Below is the text of the speech made by Meg Hillier, the Labour MP for Hackney South and Shoreditch, in the House of Commons on 18 May 2016.
I did not intend to be drawn on the issue of Europe, but I feel provoked by the hon. Member for Christchurch (Mr Chope) first to declare my firm support for remaining in Europe, and secondly to make it clear that remaining will protect the security of citizens. I spent three years negotiating on home affairs for the then Labour Government, and, in particular, on security and safety issues. I firmly believe that if countries are at the table, they can make a difference, as we have done and continue to do, but that if a country is not there, it cannot exert influence. If we vote “out”, the very next day we will be out of all the discussions that are necessary.
I refer the hon. Gentleman to the work done by the National Audit Office at the behest of the Public Accounts Committee, and to the Committee’s subsequent work in examining the costs. That is, perhaps, close to the audit that he was seeking. It clearly shows that the net cost of the United Kingdom’s contribution to the European Union is the equivalent of 1.4% of the UK Government’s total departmental spending. I believe that that is a small price to pay for the benefits of being part of a wider community, including the peace and security that that brings.
I believe that, as a whole, the Gracious Speech is rather short on detail. I hope to outline some of the issues that I think Ministers and Departments should consider as they flesh out their plans. There are, of course, headlines when Her Majesty reads out her speech, but what worries me, on the basis of my five years as a member of the Public Accounts Committee and one year as the elected Chair, is that there is often not much more in the speech behind the headlines. I hope that the Government will heed our concerns about good policy planning, because all too frequently we have seen policy built on sand. A political pledge may be made in a press release, for instance, containing no detail and, crucially, no proper cost and impact assessments.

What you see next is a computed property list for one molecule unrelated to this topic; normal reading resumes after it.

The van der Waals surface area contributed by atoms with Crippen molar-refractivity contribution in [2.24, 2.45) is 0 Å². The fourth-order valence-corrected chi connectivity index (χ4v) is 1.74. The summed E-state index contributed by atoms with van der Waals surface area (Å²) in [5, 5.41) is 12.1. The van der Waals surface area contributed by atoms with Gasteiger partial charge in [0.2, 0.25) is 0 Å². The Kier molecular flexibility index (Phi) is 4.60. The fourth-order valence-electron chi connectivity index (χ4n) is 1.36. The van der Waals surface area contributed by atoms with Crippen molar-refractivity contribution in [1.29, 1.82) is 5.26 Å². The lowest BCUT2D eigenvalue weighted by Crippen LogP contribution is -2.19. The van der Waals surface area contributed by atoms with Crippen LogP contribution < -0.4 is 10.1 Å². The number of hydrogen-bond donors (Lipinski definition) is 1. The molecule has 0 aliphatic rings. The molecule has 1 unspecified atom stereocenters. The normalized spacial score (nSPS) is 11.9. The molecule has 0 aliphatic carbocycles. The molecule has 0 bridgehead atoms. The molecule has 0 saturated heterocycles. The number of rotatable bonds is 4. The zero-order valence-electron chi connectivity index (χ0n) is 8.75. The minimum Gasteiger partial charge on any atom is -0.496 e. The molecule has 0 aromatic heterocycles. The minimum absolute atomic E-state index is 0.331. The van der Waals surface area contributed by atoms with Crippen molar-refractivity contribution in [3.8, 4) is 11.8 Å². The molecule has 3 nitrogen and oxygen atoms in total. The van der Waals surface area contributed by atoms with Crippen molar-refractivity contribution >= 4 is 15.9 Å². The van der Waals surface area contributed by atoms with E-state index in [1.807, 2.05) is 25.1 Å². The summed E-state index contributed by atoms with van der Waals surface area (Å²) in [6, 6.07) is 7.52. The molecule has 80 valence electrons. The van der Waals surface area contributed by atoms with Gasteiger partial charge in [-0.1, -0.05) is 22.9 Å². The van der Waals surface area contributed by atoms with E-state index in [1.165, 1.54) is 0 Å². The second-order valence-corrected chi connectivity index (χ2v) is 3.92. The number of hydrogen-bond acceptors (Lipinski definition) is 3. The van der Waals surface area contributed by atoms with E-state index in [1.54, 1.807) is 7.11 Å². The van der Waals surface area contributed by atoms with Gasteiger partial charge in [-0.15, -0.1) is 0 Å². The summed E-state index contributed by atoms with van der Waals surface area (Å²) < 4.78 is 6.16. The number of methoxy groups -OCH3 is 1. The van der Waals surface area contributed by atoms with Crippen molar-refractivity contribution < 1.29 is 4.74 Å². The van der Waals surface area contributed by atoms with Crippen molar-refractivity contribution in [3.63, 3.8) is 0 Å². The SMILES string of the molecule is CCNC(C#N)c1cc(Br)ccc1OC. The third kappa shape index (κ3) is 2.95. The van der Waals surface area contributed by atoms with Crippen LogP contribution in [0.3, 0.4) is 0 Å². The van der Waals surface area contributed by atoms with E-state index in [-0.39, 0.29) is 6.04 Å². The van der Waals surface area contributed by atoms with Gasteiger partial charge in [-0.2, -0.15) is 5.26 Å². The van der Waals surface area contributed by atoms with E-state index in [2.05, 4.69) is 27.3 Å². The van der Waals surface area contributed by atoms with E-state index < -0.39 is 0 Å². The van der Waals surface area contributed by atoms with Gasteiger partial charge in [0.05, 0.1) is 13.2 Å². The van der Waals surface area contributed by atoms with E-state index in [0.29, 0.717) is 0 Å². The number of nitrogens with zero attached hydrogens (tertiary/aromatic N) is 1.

Let me deal with some of the specifics in the speech. If the Government finally get it right with their pledge to provide high-speed broadband throughout the country, I shall welcome that, but I must confess to a slight weary cynicism, because we have heard it all before. The Public Accounts Committee has expressed concern about the use of taxpayers’ money to fund, in particular, rural broadband. The low-hanging fruit was taken first, and many innovative technologies were priced out of the market. There are numerous “not spots” all over the country. The policy has been so successful that the Government have had to include it again in the Gracious Speech. Like the Public Accounts Committee, I shall be watching the position closely—both nationally and in my Shoreditch constituency, the home of Tech City and Silicon Roundabout, where, believe it or not, there are still so many “not spots” and problems with speed that businesses relocate to gain access to faster speeds, especially for uploading purposes. It is striking that the former editor of Tech City News, the web news vehicle for that area, had to use his home address to upload the video he recorded each week to round up the local news because his office, just off Old Street, did not have the broadband width to allow it to be uploaded there. It is important that, as the Government roll out the measure, they ensure that alternative providers get a look-in. Therefore, I welcome the access to land and buildings that seems to be indicated in the publicity, but we will be watching and we will no doubt look at the issue more closely.